Monday, January 4, 2010

2010 - The year to come

Happy New Year!

As we leave behind the first decade of the 21st Century it's a great time to reflect and think big about what lies ahead.

The end of this first decade came much faster than I anticipated. I wonder how we would score ourselves over the past decade? Let me know what you think, but I feel as if we've been caught at the end of the race without really reaching our full running potential.

In some ways we've done very well, and in other areas we've struggled. And in education you can see examples of how we've done both. We can easily find challenges we have not met, such as the achievement gap. And we can also find great examples of where classrooms across the city are building a love of learning in their students.

So how do we keep moving in the direction of all students succeeding? At the Alliance we are continuing along a path that we've carved out over the past few years which prioritizes working on sustainable programs that will result in equitable support for all students in all schools (equitable does not mean "the same").

Our programs include community schools, teaching quality, college access and success, and engaging all communities in support of students. Our work in these areas is progressing steadily, and we are enjoying the potential that we see in our work, and the work of many other individuals and organizations.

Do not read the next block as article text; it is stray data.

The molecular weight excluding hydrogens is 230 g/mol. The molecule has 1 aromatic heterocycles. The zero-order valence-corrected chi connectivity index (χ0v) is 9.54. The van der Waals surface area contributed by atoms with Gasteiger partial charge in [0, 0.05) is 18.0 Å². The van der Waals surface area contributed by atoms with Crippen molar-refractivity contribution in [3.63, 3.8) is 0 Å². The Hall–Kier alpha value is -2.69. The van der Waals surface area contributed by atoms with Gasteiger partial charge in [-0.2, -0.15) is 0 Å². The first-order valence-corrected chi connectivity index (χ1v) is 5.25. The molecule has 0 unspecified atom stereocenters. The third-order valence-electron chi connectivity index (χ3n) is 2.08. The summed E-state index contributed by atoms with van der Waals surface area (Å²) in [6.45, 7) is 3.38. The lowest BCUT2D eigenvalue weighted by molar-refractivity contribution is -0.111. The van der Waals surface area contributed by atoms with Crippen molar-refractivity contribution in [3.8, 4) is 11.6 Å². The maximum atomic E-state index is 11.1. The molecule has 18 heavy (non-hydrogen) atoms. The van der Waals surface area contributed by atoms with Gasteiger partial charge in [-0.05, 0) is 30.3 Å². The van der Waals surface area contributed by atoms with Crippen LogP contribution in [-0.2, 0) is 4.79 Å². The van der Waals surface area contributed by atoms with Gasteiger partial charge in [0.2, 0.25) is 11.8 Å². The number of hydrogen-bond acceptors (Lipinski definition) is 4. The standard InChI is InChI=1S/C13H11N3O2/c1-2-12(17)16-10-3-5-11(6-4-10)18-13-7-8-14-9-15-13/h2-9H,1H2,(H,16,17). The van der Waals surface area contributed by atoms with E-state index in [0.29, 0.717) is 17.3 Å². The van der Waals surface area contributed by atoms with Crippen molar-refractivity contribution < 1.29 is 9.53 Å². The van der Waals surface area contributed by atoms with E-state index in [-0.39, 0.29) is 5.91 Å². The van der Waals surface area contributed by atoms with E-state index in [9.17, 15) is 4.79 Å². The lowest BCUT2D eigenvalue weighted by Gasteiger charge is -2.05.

For the community schools initiative we are currently working on two areas of research and outreach. Primarily we are working to get a handle on what services exist for students in Seattle Public Schools, and find out where they are located. Last year we conducted a survey of community based organizations, sending to roughly 300 organizations. We received 147 responses, giving the first real glimpse at what organizations are serving students in our schools. This next level of research adds additional organizations to the original list, and updates the information through a variety of channels including survey, school information, and outreach to the organizations.